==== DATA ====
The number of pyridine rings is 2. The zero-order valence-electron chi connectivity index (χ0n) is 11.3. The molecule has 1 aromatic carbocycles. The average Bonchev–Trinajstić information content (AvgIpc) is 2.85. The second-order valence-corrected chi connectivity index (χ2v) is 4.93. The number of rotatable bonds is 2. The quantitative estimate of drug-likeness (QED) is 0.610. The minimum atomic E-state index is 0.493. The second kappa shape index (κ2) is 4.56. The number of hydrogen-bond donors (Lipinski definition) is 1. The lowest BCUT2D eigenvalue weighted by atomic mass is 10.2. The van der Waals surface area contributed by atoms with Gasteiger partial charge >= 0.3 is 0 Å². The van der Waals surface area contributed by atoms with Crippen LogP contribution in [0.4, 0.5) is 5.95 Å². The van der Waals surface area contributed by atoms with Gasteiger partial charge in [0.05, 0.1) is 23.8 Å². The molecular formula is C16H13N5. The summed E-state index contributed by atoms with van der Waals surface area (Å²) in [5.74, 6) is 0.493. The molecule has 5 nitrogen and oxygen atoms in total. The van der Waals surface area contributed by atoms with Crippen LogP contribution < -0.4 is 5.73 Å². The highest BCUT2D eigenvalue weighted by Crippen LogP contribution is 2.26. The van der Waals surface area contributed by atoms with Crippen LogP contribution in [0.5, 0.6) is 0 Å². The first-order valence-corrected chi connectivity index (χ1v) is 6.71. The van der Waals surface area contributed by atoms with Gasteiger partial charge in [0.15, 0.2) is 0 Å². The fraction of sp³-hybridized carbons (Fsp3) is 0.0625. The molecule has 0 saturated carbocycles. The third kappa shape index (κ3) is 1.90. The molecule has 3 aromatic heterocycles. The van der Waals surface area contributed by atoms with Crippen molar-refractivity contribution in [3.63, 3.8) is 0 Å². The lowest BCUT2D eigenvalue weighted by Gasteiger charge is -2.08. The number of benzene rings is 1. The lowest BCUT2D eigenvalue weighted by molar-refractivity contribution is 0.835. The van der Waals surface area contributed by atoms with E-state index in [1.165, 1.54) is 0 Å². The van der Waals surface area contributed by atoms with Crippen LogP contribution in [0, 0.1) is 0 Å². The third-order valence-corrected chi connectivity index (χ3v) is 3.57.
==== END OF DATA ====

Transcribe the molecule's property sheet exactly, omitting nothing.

The number of pyridine rings is 2. The zero-order valence-electron chi connectivity index (χ0n) is 11.3. The molecule has 1 aromatic carbocycles. The average Bonchev–Trinajstić information content (AvgIpc) is 2.85. The second-order valence-corrected chi connectivity index (χ2v) is 4.93. The number of rotatable bonds is 2. The quantitative estimate of drug-likeness (QED) is 0.610. The minimum atomic E-state index is 0.493. The second kappa shape index (κ2) is 4.56. The number of hydrogen-bond donors (Lipinski definition) is 1. The lowest BCUT2D eigenvalue weighted by atomic mass is 10.2. The van der Waals surface area contributed by atoms with Gasteiger partial charge >= 0.3 is 0 Å². The van der Waals surface area contributed by atoms with Crippen LogP contribution in [0.4, 0.5) is 5.95 Å². The van der Waals surface area contributed by atoms with Gasteiger partial charge in [0.05, 0.1) is 23.8 Å². The molecular formula is C16H13N5. The summed E-state index contributed by atoms with van der Waals surface area (Å²) in [5.74, 6) is 0.493. The molecule has 5 nitrogen and oxygen atoms in total. The van der Waals surface area contributed by atoms with Crippen LogP contribution < -0.4 is 5.73 Å². The highest BCUT2D eigenvalue weighted by Crippen LogP contribution is 2.26. The van der Waals surface area contributed by atoms with Crippen LogP contribution in [0.5, 0.6) is 0 Å². The first-order valence-corrected chi connectivity index (χ1v) is 6.71. The van der Waals surface area contributed by atoms with Gasteiger partial charge in [0.15, 0.2) is 0 Å². The fraction of sp³-hybridized carbons (Fsp3) is 0.0625. The molecule has 0 saturated carbocycles. The third kappa shape index (κ3) is 1.90. The molecule has 3 aromatic heterocycles. The van der Waals surface area contributed by atoms with Crippen molar-refractivity contribution in [3.63, 3.8) is 0 Å². The lowest BCUT2D eigenvalue weighted by Gasteiger charge is -2.08. The number of benzene rings is 1. The lowest BCUT2D eigenvalue weighted by molar-refractivity contribution is 0.835. The van der Waals surface area contributed by atoms with E-state index in [1.165, 1.54) is 0 Å². The van der Waals surface area contributed by atoms with Crippen LogP contribution in [0, 0.1) is 0 Å². The third-order valence-corrected chi connectivity index (χ3v) is 3.57.